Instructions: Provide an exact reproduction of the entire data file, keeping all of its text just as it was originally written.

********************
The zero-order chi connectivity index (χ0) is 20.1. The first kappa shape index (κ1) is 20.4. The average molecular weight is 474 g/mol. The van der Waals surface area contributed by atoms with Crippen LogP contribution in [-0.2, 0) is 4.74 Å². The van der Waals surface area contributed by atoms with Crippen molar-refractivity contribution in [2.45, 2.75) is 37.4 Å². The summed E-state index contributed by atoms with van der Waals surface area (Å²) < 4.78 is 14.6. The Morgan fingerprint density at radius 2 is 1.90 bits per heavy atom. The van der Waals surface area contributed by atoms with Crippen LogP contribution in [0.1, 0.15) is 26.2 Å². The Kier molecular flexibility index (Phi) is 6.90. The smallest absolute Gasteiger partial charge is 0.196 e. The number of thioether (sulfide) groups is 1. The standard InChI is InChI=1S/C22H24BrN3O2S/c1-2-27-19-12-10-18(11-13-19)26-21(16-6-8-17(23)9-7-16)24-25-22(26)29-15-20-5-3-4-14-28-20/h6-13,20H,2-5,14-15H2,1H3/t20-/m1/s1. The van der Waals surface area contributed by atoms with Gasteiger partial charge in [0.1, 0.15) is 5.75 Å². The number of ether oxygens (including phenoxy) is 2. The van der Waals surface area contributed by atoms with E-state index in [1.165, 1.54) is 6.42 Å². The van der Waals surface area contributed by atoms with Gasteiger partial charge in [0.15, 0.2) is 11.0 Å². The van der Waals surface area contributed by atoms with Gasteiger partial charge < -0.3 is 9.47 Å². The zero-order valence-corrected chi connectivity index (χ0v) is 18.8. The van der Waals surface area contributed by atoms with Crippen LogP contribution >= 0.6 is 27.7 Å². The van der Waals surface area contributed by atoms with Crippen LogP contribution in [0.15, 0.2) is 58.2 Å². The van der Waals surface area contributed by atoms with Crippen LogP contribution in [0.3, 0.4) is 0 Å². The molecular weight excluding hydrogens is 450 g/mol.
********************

The zero-order chi connectivity index (χ0) is 20.1. The first kappa shape index (κ1) is 20.4. The average molecular weight is 474 g/mol. The van der Waals surface area contributed by atoms with Crippen LogP contribution in [-0.2, 0) is 4.74 Å². The van der Waals surface area contributed by atoms with Crippen molar-refractivity contribution in [2.45, 2.75) is 37.4 Å². The summed E-state index contributed by atoms with van der Waals surface area (Å²) < 4.78 is 14.6. The Morgan fingerprint density at radius 2 is 1.90 bits per heavy atom. The van der Waals surface area contributed by atoms with Crippen LogP contribution in [0.1, 0.15) is 26.2 Å². The Kier molecular flexibility index (Phi) is 6.90. The smallest absolute Gasteiger partial charge is 0.196 e. The number of thioether (sulfide) groups is 1. The standard InChI is InChI=1S/C22H24BrN3O2S/c1-2-27-19-12-10-18(11-13-19)26-21(16-6-8-17(23)9-7-16)24-25-22(26)29-15-20-5-3-4-14-28-20/h6-13,20H,2-5,14-15H2,1H3/t20-/m1/s1. The van der Waals surface area contributed by atoms with Gasteiger partial charge in [0.1, 0.15) is 5.75 Å². The number of ether oxygens (including phenoxy) is 2. The van der Waals surface area contributed by atoms with E-state index in [1.165, 1.54) is 6.42 Å². The van der Waals surface area contributed by atoms with Gasteiger partial charge in [0.15, 0.2) is 11.0 Å². The van der Waals surface area contributed by atoms with Gasteiger partial charge < -0.3 is 9.47 Å². The zero-order valence-corrected chi connectivity index (χ0v) is 18.8. The van der Waals surface area contributed by atoms with Crippen LogP contribution >= 0.6 is 27.7 Å². The van der Waals surface area contributed by atoms with Crippen LogP contribution in [0.15, 0.2) is 58.2 Å². The van der Waals surface area contributed by atoms with Crippen LogP contribution in [0.3, 0.4) is 0 Å². The molecular weight excluding hydrogens is 450 g/mol.